A lot has been said about the ties of George Kaiser, a campaign contribution bundler for President Obama’s 2008 campaign, to the Solyndra bankruptcy scandal that likely has cost taxpayers $535 million thanks to a Department of Energy loan guarantee. Kaiser’s investment firm, Argonaut Venture Capital, held over 35 percent of the failed solar company’s stock – more than anyone else.
But next in line (with 11 percent) behind Argonaut in the Solyndra stakes is Madrone Capital Partners, which is managed by a trio whom the political Left has attempted to tie to support for Republicans. Of course, “they did it too” is not a legitimate defense, but in this case, it’s not a portrayal of the entire picture either.
Madrone is tied to the Walton family – of Walmart fame – and is co-managed by an in-law, Gregory Penner, who also serves as a Walmart director. He is the son-in-law of S. Robson “Rob” Walton, married to his daughter Carrie. Rob, Walmart Stores’ chairman of the board, is one of founder Sam Walton’s sons. Madrone’s other partners are listed as Jameson “Jamie” McJunkin and Thomas Patterson, and McJunkin is also a director for Solyndra.
Walmart can no longer be portrayed as a “conservative” or “Republican” company. Beginning under former CEO Lee Scott, and accelerating under present CEO Mike Duke, Walmart has become a powerful backer of a host of left-wing causes. This shift is detailed in an NLPC Special Report titled Wal-Mart Embraces Controversial Causes: Bid to Appease Liberal Interest Groups Will Likely Fail, Hurt Business.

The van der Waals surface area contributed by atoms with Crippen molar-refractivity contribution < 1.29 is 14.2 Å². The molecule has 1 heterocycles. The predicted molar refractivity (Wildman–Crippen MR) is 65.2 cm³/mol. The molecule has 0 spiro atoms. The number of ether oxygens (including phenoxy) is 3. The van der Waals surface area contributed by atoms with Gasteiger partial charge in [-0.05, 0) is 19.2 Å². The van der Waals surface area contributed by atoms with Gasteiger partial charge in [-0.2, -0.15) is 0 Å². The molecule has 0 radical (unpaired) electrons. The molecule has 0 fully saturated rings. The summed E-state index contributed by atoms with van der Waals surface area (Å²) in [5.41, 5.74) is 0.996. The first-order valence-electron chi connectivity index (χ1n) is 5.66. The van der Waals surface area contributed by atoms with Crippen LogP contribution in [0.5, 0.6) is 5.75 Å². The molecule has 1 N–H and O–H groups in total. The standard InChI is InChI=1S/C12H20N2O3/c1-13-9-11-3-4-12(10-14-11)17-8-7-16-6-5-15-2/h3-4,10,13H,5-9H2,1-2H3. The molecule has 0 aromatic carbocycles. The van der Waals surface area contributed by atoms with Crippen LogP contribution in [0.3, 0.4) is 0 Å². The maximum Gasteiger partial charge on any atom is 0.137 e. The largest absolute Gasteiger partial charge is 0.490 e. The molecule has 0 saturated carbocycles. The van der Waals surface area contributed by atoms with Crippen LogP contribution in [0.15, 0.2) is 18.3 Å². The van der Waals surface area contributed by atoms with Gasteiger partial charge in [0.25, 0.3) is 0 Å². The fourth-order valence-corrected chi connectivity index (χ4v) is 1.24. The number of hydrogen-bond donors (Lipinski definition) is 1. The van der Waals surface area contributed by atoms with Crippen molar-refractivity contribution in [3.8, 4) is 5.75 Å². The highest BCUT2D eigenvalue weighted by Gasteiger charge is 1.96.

Madrone Capital is based in Menlo Park, Calif., about a 30-minute drive across Dumbarton Bridge over San Francisco Bay from Fremont, where Solyndra is based. According to a company that produces inverters for solar power – Enphase Energy, where McJunkin also serves as a director – Madrone “invests on behalf of members of the Walton Family with a long-term, patient capital approach,” and McJunkin “leads Madrone’s efforts in sustainability and alternative energy.” While it can’t be known for certain how much of Madrone’s funds come from the Waltons, the fact that McJunkin allows his Enphase bio to cite them specifically as their source indicates it is likely a hefty percentage, if not all of it.
So Madrone, and therefore the Waltons, had a healthy stake in Solyndra – second only to Kaiser. But like most wise investment firms, their interests are diversified to reduce risk and spread the opportunity for success. For example, Madrone is also invested in MicroSeismic, Inc., which provides services for the natural gas and oil shale hydraulic fracturing industries. Similarly Kaiser, the Obama campaign bundler, is an oilman and banker, but also apparently had a desire to bring Solyndra jobs to his hometown of Tulsa, Okla. He has visited the White House 16 times since 2009, Businessweek reports.